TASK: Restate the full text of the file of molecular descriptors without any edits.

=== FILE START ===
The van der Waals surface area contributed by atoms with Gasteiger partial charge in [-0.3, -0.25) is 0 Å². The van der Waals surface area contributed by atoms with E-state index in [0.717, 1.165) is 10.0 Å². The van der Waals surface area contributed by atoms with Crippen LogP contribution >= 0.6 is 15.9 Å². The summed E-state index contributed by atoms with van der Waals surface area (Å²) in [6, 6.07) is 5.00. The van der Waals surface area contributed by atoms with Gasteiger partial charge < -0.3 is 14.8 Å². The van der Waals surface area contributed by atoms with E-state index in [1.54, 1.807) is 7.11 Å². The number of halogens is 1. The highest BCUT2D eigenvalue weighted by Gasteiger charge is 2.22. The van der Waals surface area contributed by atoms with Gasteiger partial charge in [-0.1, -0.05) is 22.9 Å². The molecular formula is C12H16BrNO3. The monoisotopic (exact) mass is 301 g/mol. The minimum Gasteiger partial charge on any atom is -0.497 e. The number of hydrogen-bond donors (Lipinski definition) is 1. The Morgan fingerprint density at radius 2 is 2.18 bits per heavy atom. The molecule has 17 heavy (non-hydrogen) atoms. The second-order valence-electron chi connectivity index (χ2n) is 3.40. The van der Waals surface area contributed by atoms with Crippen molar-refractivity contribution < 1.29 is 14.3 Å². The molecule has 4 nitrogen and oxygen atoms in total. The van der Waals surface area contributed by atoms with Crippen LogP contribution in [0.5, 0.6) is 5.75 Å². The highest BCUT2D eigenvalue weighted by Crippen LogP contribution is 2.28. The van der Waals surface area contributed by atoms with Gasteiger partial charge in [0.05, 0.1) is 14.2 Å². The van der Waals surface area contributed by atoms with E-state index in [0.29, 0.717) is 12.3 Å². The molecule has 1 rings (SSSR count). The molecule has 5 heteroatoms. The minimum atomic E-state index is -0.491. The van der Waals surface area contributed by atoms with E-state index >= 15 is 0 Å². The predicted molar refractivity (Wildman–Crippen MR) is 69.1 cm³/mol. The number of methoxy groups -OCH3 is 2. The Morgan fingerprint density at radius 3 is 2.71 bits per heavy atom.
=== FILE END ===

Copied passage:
The van der Waals surface area contributed by atoms with Gasteiger partial charge in [-0.3, -0.25) is 0 Å². The van der Waals surface area contributed by atoms with E-state index in [0.717, 1.165) is 10.0 Å². The van der Waals surface area contributed by atoms with Crippen LogP contribution >= 0.6 is 15.9 Å². The summed E-state index contributed by atoms with van der Waals surface area (Å²) in [6, 6.07) is 5.00. The van der Waals surface area contributed by atoms with Gasteiger partial charge < -0.3 is 14.8 Å². The van der Waals surface area contributed by atoms with E-state index in [1.54, 1.807) is 7.11 Å². The number of halogens is 1. The highest BCUT2D eigenvalue weighted by Gasteiger charge is 2.22. The van der Waals surface area contributed by atoms with Gasteiger partial charge in [-0.1, -0.05) is 22.9 Å². The molecular formula is C12H16BrNO3. The monoisotopic (exact) mass is 301 g/mol. The minimum Gasteiger partial charge on any atom is -0.497 e. The number of hydrogen-bond donors (Lipinski definition) is 1. The Morgan fingerprint density at radius 2 is 2.18 bits per heavy atom. The molecule has 17 heavy (non-hydrogen) atoms. The second-order valence-electron chi connectivity index (χ2n) is 3.40. The van der Waals surface area contributed by atoms with Crippen molar-refractivity contribution < 1.29 is 14.3 Å². The molecule has 4 nitrogen and oxygen atoms in total. The van der Waals surface area contributed by atoms with Crippen LogP contribution in [0.5, 0.6) is 5.75 Å². The highest BCUT2D eigenvalue weighted by Crippen LogP contribution is 2.28. The van der Waals surface area contributed by atoms with Gasteiger partial charge in [0.05, 0.1) is 14.2 Å². The van der Waals surface area contributed by atoms with E-state index in [0.29, 0.717) is 12.3 Å². The molecule has 1 rings (SSSR count). The molecule has 5 heteroatoms. The minimum atomic E-state index is -0.491. The van der Waals surface area contributed by atoms with E-state index >= 15 is 0 Å². The predicted molar refractivity (Wildman–Crippen MR) is 69.1 cm³/mol. The number of methoxy groups -OCH3 is 2. The Morgan fingerprint density at radius 3 is 2.71 bits per heavy atom.